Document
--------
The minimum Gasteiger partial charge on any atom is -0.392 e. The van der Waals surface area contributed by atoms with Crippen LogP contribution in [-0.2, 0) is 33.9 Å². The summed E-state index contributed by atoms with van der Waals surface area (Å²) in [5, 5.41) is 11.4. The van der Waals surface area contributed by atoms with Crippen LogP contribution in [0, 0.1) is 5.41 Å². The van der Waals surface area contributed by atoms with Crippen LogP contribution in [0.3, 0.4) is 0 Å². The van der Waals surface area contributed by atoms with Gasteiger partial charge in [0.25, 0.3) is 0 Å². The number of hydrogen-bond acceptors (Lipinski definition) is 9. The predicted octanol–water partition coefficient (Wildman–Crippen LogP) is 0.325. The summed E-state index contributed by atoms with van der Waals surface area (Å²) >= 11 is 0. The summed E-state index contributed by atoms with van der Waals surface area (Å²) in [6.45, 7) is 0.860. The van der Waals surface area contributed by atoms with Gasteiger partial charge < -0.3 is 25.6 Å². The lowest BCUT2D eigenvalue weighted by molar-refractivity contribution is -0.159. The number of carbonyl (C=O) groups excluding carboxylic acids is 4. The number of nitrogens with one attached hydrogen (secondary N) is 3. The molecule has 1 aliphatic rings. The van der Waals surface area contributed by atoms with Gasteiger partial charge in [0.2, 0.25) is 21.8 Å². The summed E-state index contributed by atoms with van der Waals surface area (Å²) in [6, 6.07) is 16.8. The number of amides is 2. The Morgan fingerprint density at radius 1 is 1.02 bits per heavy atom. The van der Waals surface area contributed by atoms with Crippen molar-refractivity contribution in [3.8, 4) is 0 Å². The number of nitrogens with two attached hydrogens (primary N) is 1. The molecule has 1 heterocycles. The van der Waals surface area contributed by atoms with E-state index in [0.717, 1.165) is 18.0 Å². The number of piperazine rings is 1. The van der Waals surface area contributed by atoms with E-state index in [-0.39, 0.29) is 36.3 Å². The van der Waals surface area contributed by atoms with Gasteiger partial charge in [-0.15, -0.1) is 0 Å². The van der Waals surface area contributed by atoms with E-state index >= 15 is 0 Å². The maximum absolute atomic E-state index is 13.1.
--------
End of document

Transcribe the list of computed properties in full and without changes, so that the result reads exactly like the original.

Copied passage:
The minimum Gasteiger partial charge on any atom is -0.392 e. The van der Waals surface area contributed by atoms with Crippen LogP contribution in [-0.2, 0) is 33.9 Å². The summed E-state index contributed by atoms with van der Waals surface area (Å²) in [5, 5.41) is 11.4. The van der Waals surface area contributed by atoms with Crippen LogP contribution in [0, 0.1) is 5.41 Å². The van der Waals surface area contributed by atoms with Crippen LogP contribution in [0.3, 0.4) is 0 Å². The van der Waals surface area contributed by atoms with Gasteiger partial charge in [0.25, 0.3) is 0 Å². The number of hydrogen-bond acceptors (Lipinski definition) is 9. The predicted octanol–water partition coefficient (Wildman–Crippen LogP) is 0.325. The summed E-state index contributed by atoms with van der Waals surface area (Å²) >= 11 is 0. The summed E-state index contributed by atoms with van der Waals surface area (Å²) in [6.45, 7) is 0.860. The van der Waals surface area contributed by atoms with Gasteiger partial charge < -0.3 is 25.6 Å². The lowest BCUT2D eigenvalue weighted by molar-refractivity contribution is -0.159. The number of carbonyl (C=O) groups excluding carboxylic acids is 4. The number of nitrogens with one attached hydrogen (secondary N) is 3. The molecule has 1 aliphatic rings. The van der Waals surface area contributed by atoms with Gasteiger partial charge in [0.2, 0.25) is 21.8 Å². The summed E-state index contributed by atoms with van der Waals surface area (Å²) in [6, 6.07) is 16.8. The number of amides is 2. The Morgan fingerprint density at radius 1 is 1.02 bits per heavy atom. The van der Waals surface area contributed by atoms with Crippen molar-refractivity contribution in [3.8, 4) is 0 Å². The number of nitrogens with two attached hydrogens (primary N) is 1. The molecule has 1 heterocycles. The van der Waals surface area contributed by atoms with E-state index in [0.717, 1.165) is 18.0 Å². The number of piperazine rings is 1. The van der Waals surface area contributed by atoms with E-state index in [-0.39, 0.29) is 36.3 Å². The van der Waals surface area contributed by atoms with Gasteiger partial charge in [-0.15, -0.1) is 0 Å². The van der Waals surface area contributed by atoms with E-state index >= 15 is 0 Å². The maximum absolute atomic E-state index is 13.1.